'Being Elmo' Documentary

Accusations that “Sesame Street” puppeteer Kevin Clash had a sexual experience with an underage boy have movie audiences rethinking the Kevin Clash they got to know from the 2011 documentary about him. Clash, 52, was the subject of “Being Elmo: A Puppeteer’s Journey,” and is frequently shown taking Elmo to see young children all over the world.

The accuser, now 23, met with the Sesame Workshop legal team in June and said he had sex with Clash as a 16-year-old. Clash has taken a leave of absence from the children’s show and denied the allegations, saying the young man was of legal age at the time of their relationship. (In some states, in fact, 16 is the age of consent.)

“I am a gay man. I have never been ashamed of this or tried to hide it, but felt it was a personal and private matter,” Clash told ABC News. “I had a relationship with the accuser. It was between two consenting adults and I am deeply saddened that he is trying to characterize it as something other than what it was.”

Clash has won 23 daytime Emmys and one prime time Emmy. He has previously worked with “The Muppets” and on many of the late Jim Henson’s major projects.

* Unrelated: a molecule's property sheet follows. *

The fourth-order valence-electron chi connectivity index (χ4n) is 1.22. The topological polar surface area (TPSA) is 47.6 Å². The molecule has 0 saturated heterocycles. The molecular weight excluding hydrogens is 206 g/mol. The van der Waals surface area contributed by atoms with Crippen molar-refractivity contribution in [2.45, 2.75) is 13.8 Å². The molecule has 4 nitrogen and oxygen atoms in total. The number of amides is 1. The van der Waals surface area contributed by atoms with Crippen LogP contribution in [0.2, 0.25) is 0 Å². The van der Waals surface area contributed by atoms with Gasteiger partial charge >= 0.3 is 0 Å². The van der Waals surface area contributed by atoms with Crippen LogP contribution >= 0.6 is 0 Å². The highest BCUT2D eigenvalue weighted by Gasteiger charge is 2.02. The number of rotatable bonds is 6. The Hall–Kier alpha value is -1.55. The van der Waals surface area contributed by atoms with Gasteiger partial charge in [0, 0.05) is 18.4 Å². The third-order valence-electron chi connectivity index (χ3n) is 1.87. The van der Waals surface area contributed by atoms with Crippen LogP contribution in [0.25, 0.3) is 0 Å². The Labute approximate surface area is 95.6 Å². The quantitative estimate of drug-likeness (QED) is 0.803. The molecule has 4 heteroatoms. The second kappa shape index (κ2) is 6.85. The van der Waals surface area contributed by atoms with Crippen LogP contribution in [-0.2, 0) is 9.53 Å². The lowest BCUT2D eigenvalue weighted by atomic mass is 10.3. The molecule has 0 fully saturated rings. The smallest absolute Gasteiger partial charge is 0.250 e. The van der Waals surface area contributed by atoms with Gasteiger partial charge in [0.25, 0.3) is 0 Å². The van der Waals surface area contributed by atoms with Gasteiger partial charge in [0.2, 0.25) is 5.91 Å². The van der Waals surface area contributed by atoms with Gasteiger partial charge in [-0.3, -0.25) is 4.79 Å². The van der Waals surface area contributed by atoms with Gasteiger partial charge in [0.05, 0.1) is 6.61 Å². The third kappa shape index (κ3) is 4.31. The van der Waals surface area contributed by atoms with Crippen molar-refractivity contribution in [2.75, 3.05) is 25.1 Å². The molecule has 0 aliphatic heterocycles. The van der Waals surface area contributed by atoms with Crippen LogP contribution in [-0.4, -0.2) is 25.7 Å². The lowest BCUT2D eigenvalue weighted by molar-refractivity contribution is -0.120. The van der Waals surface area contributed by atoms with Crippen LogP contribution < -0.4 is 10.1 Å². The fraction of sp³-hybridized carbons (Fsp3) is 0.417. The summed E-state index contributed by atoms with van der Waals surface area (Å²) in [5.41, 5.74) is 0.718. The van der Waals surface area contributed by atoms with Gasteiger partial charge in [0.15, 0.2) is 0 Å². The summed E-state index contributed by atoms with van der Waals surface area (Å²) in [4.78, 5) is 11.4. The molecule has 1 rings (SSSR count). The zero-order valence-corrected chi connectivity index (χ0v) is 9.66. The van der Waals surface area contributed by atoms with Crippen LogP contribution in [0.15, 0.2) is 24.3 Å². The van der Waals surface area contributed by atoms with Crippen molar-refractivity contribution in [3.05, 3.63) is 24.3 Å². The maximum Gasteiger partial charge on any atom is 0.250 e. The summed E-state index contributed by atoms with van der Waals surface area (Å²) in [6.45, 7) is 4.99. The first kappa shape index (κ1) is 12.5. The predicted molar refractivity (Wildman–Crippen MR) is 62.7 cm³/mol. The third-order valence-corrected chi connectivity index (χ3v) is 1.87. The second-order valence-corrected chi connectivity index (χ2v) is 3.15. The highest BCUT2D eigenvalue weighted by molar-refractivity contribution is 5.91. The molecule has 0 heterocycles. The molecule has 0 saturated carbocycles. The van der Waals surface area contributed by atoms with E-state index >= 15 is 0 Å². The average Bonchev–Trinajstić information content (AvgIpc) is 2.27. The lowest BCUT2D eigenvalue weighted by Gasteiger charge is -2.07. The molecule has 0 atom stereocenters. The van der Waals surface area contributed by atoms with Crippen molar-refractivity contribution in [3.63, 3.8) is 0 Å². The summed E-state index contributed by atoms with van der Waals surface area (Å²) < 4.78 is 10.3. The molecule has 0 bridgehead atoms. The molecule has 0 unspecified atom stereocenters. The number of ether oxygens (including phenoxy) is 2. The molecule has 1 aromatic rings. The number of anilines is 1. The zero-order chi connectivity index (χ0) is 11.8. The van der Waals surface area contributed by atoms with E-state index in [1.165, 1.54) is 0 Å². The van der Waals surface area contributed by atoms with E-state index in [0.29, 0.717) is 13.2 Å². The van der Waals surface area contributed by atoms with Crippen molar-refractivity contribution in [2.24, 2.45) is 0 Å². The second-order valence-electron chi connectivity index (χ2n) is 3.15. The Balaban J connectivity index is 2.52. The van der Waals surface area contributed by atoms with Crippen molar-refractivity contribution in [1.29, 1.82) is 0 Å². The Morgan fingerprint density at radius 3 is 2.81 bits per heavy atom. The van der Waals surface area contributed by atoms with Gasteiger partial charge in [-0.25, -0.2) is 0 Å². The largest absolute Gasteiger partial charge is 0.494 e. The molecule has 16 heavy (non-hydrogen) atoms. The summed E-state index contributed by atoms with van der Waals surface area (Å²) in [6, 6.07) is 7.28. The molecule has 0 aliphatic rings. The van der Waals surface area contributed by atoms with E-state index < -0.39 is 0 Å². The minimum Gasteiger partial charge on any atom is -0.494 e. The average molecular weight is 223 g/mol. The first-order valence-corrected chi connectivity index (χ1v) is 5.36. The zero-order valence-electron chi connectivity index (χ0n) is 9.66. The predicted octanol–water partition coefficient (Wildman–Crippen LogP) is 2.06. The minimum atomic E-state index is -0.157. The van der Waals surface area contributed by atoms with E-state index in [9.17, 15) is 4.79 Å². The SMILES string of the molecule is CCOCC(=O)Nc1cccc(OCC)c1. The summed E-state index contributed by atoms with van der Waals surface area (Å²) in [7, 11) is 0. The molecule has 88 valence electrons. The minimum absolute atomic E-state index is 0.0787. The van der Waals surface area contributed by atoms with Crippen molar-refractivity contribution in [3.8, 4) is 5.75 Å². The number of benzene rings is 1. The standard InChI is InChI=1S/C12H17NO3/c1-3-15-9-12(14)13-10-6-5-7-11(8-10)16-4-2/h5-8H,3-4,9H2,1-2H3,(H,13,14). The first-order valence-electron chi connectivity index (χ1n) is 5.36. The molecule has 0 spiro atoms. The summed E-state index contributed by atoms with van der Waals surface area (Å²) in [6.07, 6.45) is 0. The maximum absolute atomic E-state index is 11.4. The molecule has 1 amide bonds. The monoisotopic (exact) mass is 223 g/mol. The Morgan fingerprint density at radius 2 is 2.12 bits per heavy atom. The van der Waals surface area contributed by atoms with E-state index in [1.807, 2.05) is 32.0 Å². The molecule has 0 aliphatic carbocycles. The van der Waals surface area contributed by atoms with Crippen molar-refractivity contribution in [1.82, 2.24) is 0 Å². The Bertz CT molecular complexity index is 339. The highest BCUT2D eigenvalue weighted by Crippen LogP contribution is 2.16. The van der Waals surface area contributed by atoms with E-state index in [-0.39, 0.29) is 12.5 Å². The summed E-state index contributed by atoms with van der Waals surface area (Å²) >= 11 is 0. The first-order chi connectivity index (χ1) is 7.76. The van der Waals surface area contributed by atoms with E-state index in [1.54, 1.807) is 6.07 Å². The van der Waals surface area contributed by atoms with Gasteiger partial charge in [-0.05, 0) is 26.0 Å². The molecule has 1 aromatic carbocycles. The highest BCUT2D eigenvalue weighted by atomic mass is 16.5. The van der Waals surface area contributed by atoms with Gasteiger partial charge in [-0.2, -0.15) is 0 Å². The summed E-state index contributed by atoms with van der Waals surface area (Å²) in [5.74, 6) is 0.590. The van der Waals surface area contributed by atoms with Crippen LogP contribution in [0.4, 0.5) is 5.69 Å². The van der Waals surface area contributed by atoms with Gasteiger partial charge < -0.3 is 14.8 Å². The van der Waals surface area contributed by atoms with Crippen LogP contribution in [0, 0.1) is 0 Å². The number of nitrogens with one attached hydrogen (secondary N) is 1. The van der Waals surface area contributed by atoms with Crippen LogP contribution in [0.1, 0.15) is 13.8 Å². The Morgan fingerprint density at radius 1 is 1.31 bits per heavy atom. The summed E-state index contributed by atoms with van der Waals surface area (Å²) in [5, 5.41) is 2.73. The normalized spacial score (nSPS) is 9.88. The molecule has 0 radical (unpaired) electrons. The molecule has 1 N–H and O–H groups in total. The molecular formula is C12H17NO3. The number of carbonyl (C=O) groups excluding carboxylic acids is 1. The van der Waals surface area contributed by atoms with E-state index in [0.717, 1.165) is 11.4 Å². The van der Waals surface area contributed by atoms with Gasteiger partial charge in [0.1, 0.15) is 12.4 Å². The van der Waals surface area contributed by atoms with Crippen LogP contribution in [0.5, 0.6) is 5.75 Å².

“Being Elmo” told the story of how Clash ascended to the top of the world of children’s entertainment. He started making puppets as a kid and, after attacks from school bullies, seemed to retreat into himself. Being an introvert, though, seemed only to motivate Clash to work on shows like “Captain Kangaroo” and “Dinosaurs.”

"'You sleep with your puppets, you play with dolls,' you know," Clash said. "Then I did my first local television show and everybody thought 'that's cool,' so that went away."

The film has been Certified Fresh on Rotten Tomatoes with a 94 percent approval rating with critics and a 91 percent approval from the public.

The documentary may have surged to such popularity because of sentimentality among audiences but also because of Clash’s reinvigorating of “Sesame Street.” Elmo existed before with different puppeteers, but none were able to depict Elmo as the cuddly character that refers to itself in the third person.

“I have Peter Pan Syndrome, as we call it,” Clash told ABC.